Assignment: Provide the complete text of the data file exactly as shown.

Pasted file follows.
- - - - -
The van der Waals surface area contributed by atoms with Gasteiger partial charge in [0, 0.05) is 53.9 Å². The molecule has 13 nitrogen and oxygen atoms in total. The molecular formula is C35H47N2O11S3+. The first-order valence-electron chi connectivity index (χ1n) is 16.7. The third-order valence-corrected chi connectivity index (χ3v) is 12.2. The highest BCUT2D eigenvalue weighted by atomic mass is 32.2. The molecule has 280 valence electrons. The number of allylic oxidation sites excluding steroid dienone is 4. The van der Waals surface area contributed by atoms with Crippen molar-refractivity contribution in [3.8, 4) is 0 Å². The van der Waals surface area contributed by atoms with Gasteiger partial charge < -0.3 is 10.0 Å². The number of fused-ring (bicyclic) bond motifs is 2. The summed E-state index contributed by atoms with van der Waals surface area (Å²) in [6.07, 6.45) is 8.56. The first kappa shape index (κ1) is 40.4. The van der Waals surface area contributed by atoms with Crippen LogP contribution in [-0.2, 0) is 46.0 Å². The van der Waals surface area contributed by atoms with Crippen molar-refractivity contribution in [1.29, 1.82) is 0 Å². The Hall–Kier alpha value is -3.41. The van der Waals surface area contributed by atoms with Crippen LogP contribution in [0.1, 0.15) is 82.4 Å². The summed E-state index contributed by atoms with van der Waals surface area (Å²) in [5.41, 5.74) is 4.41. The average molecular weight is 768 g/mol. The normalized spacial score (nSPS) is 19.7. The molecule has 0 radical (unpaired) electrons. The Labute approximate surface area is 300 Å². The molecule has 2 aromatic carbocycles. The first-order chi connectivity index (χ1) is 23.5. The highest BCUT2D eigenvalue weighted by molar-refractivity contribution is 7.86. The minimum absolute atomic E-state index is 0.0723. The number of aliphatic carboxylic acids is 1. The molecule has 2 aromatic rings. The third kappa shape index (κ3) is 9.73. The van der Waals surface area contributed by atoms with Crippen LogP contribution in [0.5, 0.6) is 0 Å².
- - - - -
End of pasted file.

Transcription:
The van der Waals surface area contributed by atoms with Gasteiger partial charge in [0, 0.05) is 53.9 Å². The molecule has 13 nitrogen and oxygen atoms in total. The molecular formula is C35H47N2O11S3+. The first-order valence-electron chi connectivity index (χ1n) is 16.7. The third-order valence-corrected chi connectivity index (χ3v) is 12.2. The highest BCUT2D eigenvalue weighted by atomic mass is 32.2. The molecule has 280 valence electrons. The number of allylic oxidation sites excluding steroid dienone is 4. The van der Waals surface area contributed by atoms with Crippen molar-refractivity contribution in [3.8, 4) is 0 Å². The van der Waals surface area contributed by atoms with Gasteiger partial charge < -0.3 is 10.0 Å². The number of fused-ring (bicyclic) bond motifs is 2. The summed E-state index contributed by atoms with van der Waals surface area (Å²) in [6.07, 6.45) is 8.56. The first kappa shape index (κ1) is 40.4. The van der Waals surface area contributed by atoms with Crippen LogP contribution in [-0.2, 0) is 46.0 Å². The van der Waals surface area contributed by atoms with Crippen molar-refractivity contribution in [1.29, 1.82) is 0 Å². The Hall–Kier alpha value is -3.41. The van der Waals surface area contributed by atoms with Crippen LogP contribution in [0.1, 0.15) is 82.4 Å². The summed E-state index contributed by atoms with van der Waals surface area (Å²) in [5.41, 5.74) is 4.41. The average molecular weight is 768 g/mol. The normalized spacial score (nSPS) is 19.7. The molecule has 0 radical (unpaired) electrons. The Labute approximate surface area is 300 Å². The molecule has 2 aromatic carbocycles. The first-order chi connectivity index (χ1) is 23.5. The highest BCUT2D eigenvalue weighted by molar-refractivity contribution is 7.86. The minimum absolute atomic E-state index is 0.0723. The number of aliphatic carboxylic acids is 1. The molecule has 2 aromatic rings. The third kappa shape index (κ3) is 9.73. The van der Waals surface area contributed by atoms with Crippen LogP contribution in [0.5, 0.6) is 0 Å².